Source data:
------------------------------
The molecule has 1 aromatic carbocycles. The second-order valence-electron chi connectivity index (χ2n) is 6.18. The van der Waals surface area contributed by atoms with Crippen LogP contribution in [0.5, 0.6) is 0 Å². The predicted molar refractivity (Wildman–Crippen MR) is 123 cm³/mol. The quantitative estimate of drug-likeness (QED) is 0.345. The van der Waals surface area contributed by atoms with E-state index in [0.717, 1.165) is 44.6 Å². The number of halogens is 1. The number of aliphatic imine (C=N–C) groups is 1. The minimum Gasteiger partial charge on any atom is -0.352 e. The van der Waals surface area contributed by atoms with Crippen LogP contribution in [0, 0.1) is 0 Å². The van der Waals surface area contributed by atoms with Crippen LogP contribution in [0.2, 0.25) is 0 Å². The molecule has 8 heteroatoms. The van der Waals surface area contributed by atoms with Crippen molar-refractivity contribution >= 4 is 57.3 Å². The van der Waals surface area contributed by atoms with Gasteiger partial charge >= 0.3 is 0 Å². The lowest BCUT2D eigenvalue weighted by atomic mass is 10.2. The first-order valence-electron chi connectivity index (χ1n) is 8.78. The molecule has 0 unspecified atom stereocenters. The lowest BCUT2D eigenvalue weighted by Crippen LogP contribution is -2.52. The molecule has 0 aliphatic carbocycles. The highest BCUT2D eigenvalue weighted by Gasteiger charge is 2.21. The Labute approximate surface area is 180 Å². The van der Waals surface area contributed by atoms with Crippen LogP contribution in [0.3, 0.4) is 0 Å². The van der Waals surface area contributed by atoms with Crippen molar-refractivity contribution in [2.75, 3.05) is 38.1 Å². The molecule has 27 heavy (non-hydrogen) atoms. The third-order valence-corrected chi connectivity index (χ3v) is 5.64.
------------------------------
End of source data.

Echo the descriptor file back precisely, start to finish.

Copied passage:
The molecule has 1 aromatic carbocycles. The second-order valence-electron chi connectivity index (χ2n) is 6.18. The van der Waals surface area contributed by atoms with Crippen LogP contribution in [0.5, 0.6) is 0 Å². The predicted molar refractivity (Wildman–Crippen MR) is 123 cm³/mol. The quantitative estimate of drug-likeness (QED) is 0.345. The van der Waals surface area contributed by atoms with E-state index in [0.717, 1.165) is 44.6 Å². The number of halogens is 1. The number of aliphatic imine (C=N–C) groups is 1. The minimum Gasteiger partial charge on any atom is -0.352 e. The van der Waals surface area contributed by atoms with Crippen LogP contribution in [0, 0.1) is 0 Å². The van der Waals surface area contributed by atoms with Crippen LogP contribution in [0.2, 0.25) is 0 Å². The molecule has 8 heteroatoms. The van der Waals surface area contributed by atoms with Crippen molar-refractivity contribution >= 4 is 57.3 Å². The van der Waals surface area contributed by atoms with Gasteiger partial charge >= 0.3 is 0 Å². The lowest BCUT2D eigenvalue weighted by atomic mass is 10.2. The first-order valence-electron chi connectivity index (χ1n) is 8.78. The molecule has 0 unspecified atom stereocenters. The lowest BCUT2D eigenvalue weighted by Crippen LogP contribution is -2.52. The molecule has 0 aliphatic carbocycles. The highest BCUT2D eigenvalue weighted by Gasteiger charge is 2.21. The Labute approximate surface area is 180 Å². The van der Waals surface area contributed by atoms with Crippen LogP contribution in [0.3, 0.4) is 0 Å². The van der Waals surface area contributed by atoms with Crippen molar-refractivity contribution in [2.75, 3.05) is 38.1 Å². The molecule has 27 heavy (non-hydrogen) atoms. The third-order valence-corrected chi connectivity index (χ3v) is 5.64.